Any discrepancy of these test conditions could invalidate the results. Having a well-established quality assurance program that provides the necessary support throughout method development can prepare these new tests for accreditation and ensure future test result validity.


SRC’s new Aquatic Toxicology Laboratory didn’t come into existence overnight. In 2015, plans to acquire space and create a suitable aquatic toxicology lab began. It took careful planning and coordination, particularly as SRC Environmental Analytical Laboratories was moving to a new building (The Atrium) at Innovation Place in Saskatoon, which was being renovated. 

While renovations were underway, the aquatic toxicology team began preliminary tests in 2016 for method development purposes. Also during this time, SRC Environmental Analytical Laboratories was expanding its services, including cannabis testing, and was looking for a new space to accommodate more extensive tests. Space in the floors above the existing toxicology lab made the most sense, but necessary renovations of the building were too disruptive for live aquatic animal cultures.

So, plans for the aquatic toxicology lab were put on hold for two years until renovations finished in 2018 and SRC Environmental Analytical Laboratories moved into its new space. Work resumed on the new Aquatic Toxicology Laboratory, but it wasn’t without its challenges.

As renovations took place over two years, changes in staff meant there was little overlap between the people who designed the facility and the people who took over. With a limited amount of time to setup and start working, the toxicology team prioritized the need to familiarize themselves with the facility and they developed a plan for how to efficiently utilize available equipment.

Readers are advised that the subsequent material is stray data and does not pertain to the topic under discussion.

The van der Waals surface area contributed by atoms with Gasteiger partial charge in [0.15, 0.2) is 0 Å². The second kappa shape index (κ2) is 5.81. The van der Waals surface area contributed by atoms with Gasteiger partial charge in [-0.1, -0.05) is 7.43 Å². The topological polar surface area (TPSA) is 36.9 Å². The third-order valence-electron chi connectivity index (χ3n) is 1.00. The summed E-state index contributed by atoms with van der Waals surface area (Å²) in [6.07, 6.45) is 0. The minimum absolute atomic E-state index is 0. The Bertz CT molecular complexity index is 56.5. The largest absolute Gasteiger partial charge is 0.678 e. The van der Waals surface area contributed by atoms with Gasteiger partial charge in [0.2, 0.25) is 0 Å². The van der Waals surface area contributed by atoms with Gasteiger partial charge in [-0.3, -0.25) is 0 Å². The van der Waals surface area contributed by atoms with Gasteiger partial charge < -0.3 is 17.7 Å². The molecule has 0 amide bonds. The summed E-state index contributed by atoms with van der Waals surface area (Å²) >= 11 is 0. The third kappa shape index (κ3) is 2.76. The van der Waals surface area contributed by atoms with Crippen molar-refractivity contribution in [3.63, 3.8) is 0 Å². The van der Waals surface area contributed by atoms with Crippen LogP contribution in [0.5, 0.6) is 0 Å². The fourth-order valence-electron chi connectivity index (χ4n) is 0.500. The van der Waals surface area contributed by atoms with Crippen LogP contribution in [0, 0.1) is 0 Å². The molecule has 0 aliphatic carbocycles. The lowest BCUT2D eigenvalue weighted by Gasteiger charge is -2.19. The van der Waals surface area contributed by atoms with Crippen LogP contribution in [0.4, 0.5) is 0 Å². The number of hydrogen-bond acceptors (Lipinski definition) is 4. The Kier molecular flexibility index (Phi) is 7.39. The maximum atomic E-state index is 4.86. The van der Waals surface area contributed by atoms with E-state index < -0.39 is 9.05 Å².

This plan started with deciding which tests to develop first. Acute lethality toxicity tests are widely regulated for effluent discharge, and SRC had received requests from many Saskatchewan municipalities for these tests. Therefore, in the summer of 2018, the toxicology team began developing Daphnia magna and Rainbow trout acute lethality tests. Tests involving both species were accredited in early 2019 and the first batch of municipal wastewater effluents were analyzed in Spring 2019.

technologist studies samples at src aquatic toxicology lab


Once SRC’s Aquatic Toxicology Laboratory had launched its acute toxicity testing, the team soon started to develop sublethal toxicity tests to support more municipality and industry testing needs. 

The toxicology lab obtained accreditation for Lemna minor and Ceriodaphnia dubia sublethal tests in Spring 2020, despite the world-wide effects from the COVID-19 pandemic. The team is currently working on developing the freshwater algae test and the Fathead minnow sublethal test. Once both tests are accredited, SRC’s Aquatic Toxicology Laboratory will be fully equipped to conduct all tests required by provincial jurisdictions, from SOR-2012-139 Wastewater Systems Effluent Regulations to SOR-2002-222 Metal and Diamond Mining Effluent Regulations.

This blog post was written by former SRC employee, Hongda Yuan.